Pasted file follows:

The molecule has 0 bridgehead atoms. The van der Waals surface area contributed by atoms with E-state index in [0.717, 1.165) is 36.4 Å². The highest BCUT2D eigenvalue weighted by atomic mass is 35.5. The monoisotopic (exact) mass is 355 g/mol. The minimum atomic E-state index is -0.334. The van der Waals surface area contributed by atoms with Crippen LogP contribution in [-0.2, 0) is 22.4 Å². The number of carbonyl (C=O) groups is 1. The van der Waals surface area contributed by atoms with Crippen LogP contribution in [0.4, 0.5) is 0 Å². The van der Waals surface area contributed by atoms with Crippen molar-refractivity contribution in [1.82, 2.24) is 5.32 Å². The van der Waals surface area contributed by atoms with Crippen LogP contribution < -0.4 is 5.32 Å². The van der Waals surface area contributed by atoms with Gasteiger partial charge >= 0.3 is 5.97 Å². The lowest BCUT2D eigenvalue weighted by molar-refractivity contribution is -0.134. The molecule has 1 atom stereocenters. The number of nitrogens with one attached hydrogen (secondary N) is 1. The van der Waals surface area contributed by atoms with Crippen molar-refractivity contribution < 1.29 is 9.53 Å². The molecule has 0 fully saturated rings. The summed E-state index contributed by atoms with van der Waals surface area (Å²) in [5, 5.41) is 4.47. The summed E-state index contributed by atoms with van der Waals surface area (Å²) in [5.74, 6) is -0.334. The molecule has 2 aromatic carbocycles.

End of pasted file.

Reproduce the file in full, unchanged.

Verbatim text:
The molecule has 0 bridgehead atoms. The van der Waals surface area contributed by atoms with E-state index in [0.717, 1.165) is 36.4 Å². The highest BCUT2D eigenvalue weighted by atomic mass is 35.5. The monoisotopic (exact) mass is 355 g/mol. The minimum atomic E-state index is -0.334. The van der Waals surface area contributed by atoms with Crippen LogP contribution in [-0.2, 0) is 22.4 Å². The number of carbonyl (C=O) groups is 1. The van der Waals surface area contributed by atoms with Crippen LogP contribution in [0.4, 0.5) is 0 Å². The van der Waals surface area contributed by atoms with Crippen molar-refractivity contribution in [1.82, 2.24) is 5.32 Å². The van der Waals surface area contributed by atoms with Crippen LogP contribution < -0.4 is 5.32 Å². The van der Waals surface area contributed by atoms with Gasteiger partial charge >= 0.3 is 5.97 Å². The lowest BCUT2D eigenvalue weighted by molar-refractivity contribution is -0.134. The molecule has 1 atom stereocenters. The number of nitrogens with one attached hydrogen (secondary N) is 1. The van der Waals surface area contributed by atoms with Crippen molar-refractivity contribution < 1.29 is 9.53 Å². The molecule has 0 fully saturated rings. The summed E-state index contributed by atoms with van der Waals surface area (Å²) in [5, 5.41) is 4.47. The summed E-state index contributed by atoms with van der Waals surface area (Å²) in [5.74, 6) is -0.334. The molecule has 2 aromatic carbocycles.